Throughout 2013, the Getty community participated in a rotation-curation experiment using the Getty Iris, Twitter, and Facebook. Each week a new staff member took the helm of our social media to chat with you directly and share a passion for a specific topic—from museum education to Renaissance art to web development. Getty Voices concluded in February 2014.—Ed.
On the surface, Canterbury and St. Albans: Treasures from Church and Cloister seems like a simple exhibition to design. There are just two artworks in the show, stained glass from Canterbury Cathedral and a single book, the St. Albans Psalter. The reality is that this was one of the most complex exhibitions I’ve ever handled as an exhibition designer.
Canterbury and St. Albans is the result of a rare coincidence. One 12th-century stained glass window nearly fifteen feet tall, two partial windows, and two centerpieces had been removed from Canterbury Cathedral and would be loaned to the Getty. The St. Albans Psalter, on loan from the Cathedral Library in Hildesheim, Germany, had been disbound for conservation, which presented the opportunity to show nearly seventy of its pages simultaneously.
For me, what was most intriguing about this pairing was that the monumental paintings of the stained glass and the intimate illuminations of the psalter share the same drawing styles and gestures. The overarching goal of the exhibition would be to allow visitors to look at the pages of the book and the stained glass at the same time and notice these remarkable similarities.
Early on we decided that the stained glass would occupy one entire wall of the Getty Center’s Special Exhibitions Pavilion, while each bifolium from the manuscript (two non-sequential pages) would be framed. Hanging the pages on the wall was not an option, as it would cause the bifolia to lose their sense of being a book, and would prevent the visitor from looking at the pages and the stained glass at the same time since the objects would be on different walls. We decided instead to design “lecterns” for groupings of two and three bifolia, and place these directly in front of the stained glass. In this way the visitor can look down at a page, then up at the glass, and make the comparisons that—until this exhibition—have never been possible.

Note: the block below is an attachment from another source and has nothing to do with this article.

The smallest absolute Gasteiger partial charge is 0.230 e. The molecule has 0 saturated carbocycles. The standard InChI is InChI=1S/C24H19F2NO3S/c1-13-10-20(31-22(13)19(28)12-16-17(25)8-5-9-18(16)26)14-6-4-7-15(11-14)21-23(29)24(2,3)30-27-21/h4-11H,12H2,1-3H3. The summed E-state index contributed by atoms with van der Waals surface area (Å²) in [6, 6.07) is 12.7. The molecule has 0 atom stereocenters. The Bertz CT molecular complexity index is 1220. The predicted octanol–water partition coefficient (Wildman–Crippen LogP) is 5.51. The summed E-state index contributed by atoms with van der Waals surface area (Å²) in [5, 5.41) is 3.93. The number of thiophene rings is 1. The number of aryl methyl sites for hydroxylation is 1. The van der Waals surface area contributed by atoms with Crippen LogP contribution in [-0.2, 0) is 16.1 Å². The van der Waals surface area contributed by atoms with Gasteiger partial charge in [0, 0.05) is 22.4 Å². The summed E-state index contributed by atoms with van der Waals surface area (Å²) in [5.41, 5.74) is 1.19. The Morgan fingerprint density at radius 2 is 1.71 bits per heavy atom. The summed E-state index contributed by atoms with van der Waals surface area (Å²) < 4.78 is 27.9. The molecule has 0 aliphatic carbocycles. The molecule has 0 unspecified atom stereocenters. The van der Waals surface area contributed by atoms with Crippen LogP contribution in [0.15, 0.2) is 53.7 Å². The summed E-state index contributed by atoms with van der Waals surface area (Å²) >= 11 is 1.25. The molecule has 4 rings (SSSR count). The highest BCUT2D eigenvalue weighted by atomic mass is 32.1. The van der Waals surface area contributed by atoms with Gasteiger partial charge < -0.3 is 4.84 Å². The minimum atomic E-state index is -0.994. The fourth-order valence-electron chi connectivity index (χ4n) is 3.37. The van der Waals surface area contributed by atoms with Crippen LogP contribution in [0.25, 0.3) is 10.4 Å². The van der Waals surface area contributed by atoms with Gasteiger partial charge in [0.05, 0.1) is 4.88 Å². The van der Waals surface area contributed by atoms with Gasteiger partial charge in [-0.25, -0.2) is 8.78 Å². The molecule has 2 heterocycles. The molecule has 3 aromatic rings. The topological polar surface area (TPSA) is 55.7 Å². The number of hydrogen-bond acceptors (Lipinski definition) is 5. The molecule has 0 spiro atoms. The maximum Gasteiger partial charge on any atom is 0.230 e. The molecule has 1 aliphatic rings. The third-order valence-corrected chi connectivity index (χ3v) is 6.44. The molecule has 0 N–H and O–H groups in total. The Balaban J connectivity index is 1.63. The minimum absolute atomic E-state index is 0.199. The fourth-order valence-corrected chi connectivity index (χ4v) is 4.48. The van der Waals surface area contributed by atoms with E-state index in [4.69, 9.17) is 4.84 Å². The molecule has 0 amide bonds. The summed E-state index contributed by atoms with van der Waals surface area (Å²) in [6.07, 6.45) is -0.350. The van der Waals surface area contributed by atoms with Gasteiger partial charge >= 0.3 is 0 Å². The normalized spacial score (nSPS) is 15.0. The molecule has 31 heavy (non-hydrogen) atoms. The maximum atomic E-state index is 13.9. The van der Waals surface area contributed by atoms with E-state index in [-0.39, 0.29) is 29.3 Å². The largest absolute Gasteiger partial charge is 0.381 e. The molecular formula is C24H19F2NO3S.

When we began designing the lecterns, we realized it was all about angles. I started by creating a 3D model to work out the basic design elements, such as the width of a lectern with one, two, or three framed bifolia. The legs needed to be thick enough to completely cover the floor outlets in the gallery, so I designed two or three slat-like legs that provide stability and allow electrical cabling for the light fixtures.
For the lighting that would (gently) illuminate the manuscript pages, we used LED strips in a custom-made fixture that runs the length of each lectern. We prototyped this fixture in the Sicily exhibition at the Getty Villa, though it was attached to the wall in that installation.
The angle between the framed bifolia and the light fixture was critical. We wanted visitors to be able to stand at the lectern and look down at the art in a way that was similar to reading a book. But we were also thoughtful of our visitors in wheelchairs, and so kept the artwork low enough and at an angle that would allow a seated person to see well. We keep a wheelchair in our studio to test these types of design relationships. To test the angles, we built a Foamcore prototype with a working light.